Ethnic groups in Armenia include Armenians (98%), Kurds, Russians, Greeks, and others. More than 90% of the population is nominally affiliated with the Armenian Apostolic Church, which is considered to be the national church of Armenia. Languages are Armenian (96%), Russian, and others.
The Armenians are an ancient people who speak an Indo-European language and have traditionally inhabited the border regions common to modern Armenia, Iran, and Turkey. They call themselves hai (from the name of Hayk, a legendary hero) and their country Haiastan. Their neighbors to the north, the Georgians, call them somekhi, but most of the rest of the world follows the usage of the ancient Greeks and refers to them as Armenians, a term derived according to legend from the Armen tribe. Thus the Russian word is armianin, and the Turkish is ermeni.
Armenia first emerged around 800 BC as part of the Kingdom of Urartu or Van, which flourished in the Caucasus and eastern Asia Minor until 600 BC. After the destruction of the Seleucid Empire, the first Armenian state was founded in 190 BC. At its zenith, from 95 to 65 BC, Armenia extended its rule over the entire Caucasus and the area that is now eastern Turkey, Syria, and Lebanon. For a time, Armenia was the strongest state in the Roman East. It became part of the Roman Empire in 64 BC and adopted a Western political, philosophical, and religious orientation.
In 301 AD, Armenia became the first nation to adopt Christianity as a state religion, establishing a church that still exists independently of both the Roman Catholic and the Eastern Orthodox churches. During its later political eclipses, Armenia depended on the church to preserve and protect its unique identity. From around 1100 to 1350, the focus of Armenian nationalism moved south, as the Armenian Kingdom of Cilicia, which had close ties to European Crusader states, flourished in southeastern Asia Minor until it was conquered by Muslim states.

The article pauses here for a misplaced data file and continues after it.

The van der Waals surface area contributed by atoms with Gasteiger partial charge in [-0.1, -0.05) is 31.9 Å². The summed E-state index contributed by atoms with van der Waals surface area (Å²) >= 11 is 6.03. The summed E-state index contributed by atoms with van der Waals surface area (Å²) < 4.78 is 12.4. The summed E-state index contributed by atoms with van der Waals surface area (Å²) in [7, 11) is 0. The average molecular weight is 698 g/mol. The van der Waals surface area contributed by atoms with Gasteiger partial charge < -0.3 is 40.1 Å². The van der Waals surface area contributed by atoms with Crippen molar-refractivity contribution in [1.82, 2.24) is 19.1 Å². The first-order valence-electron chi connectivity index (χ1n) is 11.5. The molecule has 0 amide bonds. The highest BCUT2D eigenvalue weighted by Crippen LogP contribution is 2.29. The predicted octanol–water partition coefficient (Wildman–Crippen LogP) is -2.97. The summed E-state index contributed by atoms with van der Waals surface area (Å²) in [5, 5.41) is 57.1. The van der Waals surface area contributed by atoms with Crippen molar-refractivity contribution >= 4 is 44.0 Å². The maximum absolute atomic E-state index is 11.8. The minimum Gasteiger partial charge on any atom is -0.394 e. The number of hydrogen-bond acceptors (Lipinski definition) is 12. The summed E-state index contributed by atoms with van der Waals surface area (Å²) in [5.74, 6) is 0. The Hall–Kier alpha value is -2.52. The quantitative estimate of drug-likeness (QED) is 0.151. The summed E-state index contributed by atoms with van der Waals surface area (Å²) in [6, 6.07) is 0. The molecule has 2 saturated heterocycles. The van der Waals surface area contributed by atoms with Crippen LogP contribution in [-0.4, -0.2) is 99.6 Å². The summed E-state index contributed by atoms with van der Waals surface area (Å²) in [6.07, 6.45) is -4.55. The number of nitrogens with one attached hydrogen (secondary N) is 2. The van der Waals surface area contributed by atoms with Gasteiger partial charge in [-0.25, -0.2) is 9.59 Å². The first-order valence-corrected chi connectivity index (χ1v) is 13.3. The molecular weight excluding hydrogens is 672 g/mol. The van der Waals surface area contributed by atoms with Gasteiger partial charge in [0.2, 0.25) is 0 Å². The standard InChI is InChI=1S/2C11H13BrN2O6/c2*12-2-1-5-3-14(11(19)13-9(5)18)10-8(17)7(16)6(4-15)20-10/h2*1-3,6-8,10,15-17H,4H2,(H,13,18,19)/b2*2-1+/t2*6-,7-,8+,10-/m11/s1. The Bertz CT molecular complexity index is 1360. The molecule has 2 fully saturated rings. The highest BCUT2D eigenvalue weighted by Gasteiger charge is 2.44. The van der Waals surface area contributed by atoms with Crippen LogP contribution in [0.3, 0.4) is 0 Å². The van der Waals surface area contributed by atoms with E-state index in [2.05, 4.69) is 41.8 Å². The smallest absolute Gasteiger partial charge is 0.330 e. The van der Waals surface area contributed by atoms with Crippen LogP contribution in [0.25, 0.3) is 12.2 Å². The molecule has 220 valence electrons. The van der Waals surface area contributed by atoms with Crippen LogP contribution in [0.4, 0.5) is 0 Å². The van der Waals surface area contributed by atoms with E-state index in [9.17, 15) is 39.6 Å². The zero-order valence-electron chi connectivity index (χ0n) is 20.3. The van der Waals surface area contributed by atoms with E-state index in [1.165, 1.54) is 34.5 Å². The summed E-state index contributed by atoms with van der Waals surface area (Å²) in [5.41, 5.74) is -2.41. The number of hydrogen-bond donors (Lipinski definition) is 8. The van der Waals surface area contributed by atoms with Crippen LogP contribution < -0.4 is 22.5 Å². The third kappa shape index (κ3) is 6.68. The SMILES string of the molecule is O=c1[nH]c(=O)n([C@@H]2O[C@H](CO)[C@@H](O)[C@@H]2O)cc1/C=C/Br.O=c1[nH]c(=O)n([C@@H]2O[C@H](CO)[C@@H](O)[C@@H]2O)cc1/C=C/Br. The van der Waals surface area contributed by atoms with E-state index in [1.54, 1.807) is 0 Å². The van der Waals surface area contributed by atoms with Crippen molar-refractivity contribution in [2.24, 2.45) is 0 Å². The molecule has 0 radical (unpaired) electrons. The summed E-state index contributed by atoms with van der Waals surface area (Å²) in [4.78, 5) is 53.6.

Armenian civilization had its beginnings in the sixth century BC. In the centuries following, the Armenians withstood invasions and nomadic migrations, creating a unique culture that blended Iranian social and political structures with Hellenic -- and later Christian -- literary traditions. For two millennia, independent Armenian states existed sporadically in the region between the northeastern corner of the Mediterranean Sea and the Caucasus Mountains, until the last medieval state was destroyed in the fourteenth century.
The extent of country designated by the name Armenia is not defined by any permanent natural boundaries. In the course of its history we find its limits exposed to constant changes. When taken in the widest sense of the expression, Armenia may be said to embrace the country from lake Urmia ind the junction of the rivers Kur and Araxes in the east, to the upper course of the Kizil Irmak or Halys in the west; ind from the upper course of the rivers Chorok and Kur in the north, to the Taurus mountains in the direction of Bir, Mardin, and Nisibis, in the south. This extent is given to Armenia in the outline of a map prefixed to Avdall's Iransation of Michael Chamich's History of Armenia.
The Armenia of Herodotus bordered on the west in Cilicia, from which country it was separated by the Euphrates; towards the N. it included the sources of the Euphrates towards the S. and E. its limits are not distinctly defined; probably Mount Masius separated it from Mesopotamia, and Mount Ararat from the country of the Saspires, who occupied the valley traversed by the Araxes. The Armenia of Strabo is limited on the S. by Mesopotamia and the Taurus ; on the E. by Great Media md Alropalene ; on the N. by the Iberes and Albani, and by he Parachoathras and Caucasus mountains; on the W. by the Tibareni, the Paryadres and Skydises mountains, as Lesser Armenia, and to the country on the Euphrates which separates Armenia from Cappadocia and Dommagene. Abulfeda and other oriental geographers not only extend he limits of Armenia considerably to the N., so as to include Tfitlis and part of Georgia, but also comprehend Cilicia and part of Cappadocia under the appellation of Belad-al-tmen.
Between the 4th and 19th centuries, Armenia was conquered and ruled by, among others, Persians, Byzantines, Arabs, Mongols, and Turks. For a brief period from 1918 to 1920, it became an independent republic. In late 1920, local communists came to power following an invasion of Armenia by the Soviet Red Army, and in 1922, Armenia became part of the Trans-Caucasian Soviet Socialist Republic. In 1936, it became the Armenian Soviet Socialist Republic.
A landlocked country in modern times, Armenia was the smallest Soviet republic from 1920 until the dissolution of the Soviet Union in 1991. Armenia declared its independence from the Soviet Union on September 21, 1991. The future of an independent Armenia is clouded by limited natural resources and the prospect that the military struggle to unite the Armenians of Azerbaijan's Nagorno-Karabakh Autonomous Region with the Republic of Armenia will be a long one.
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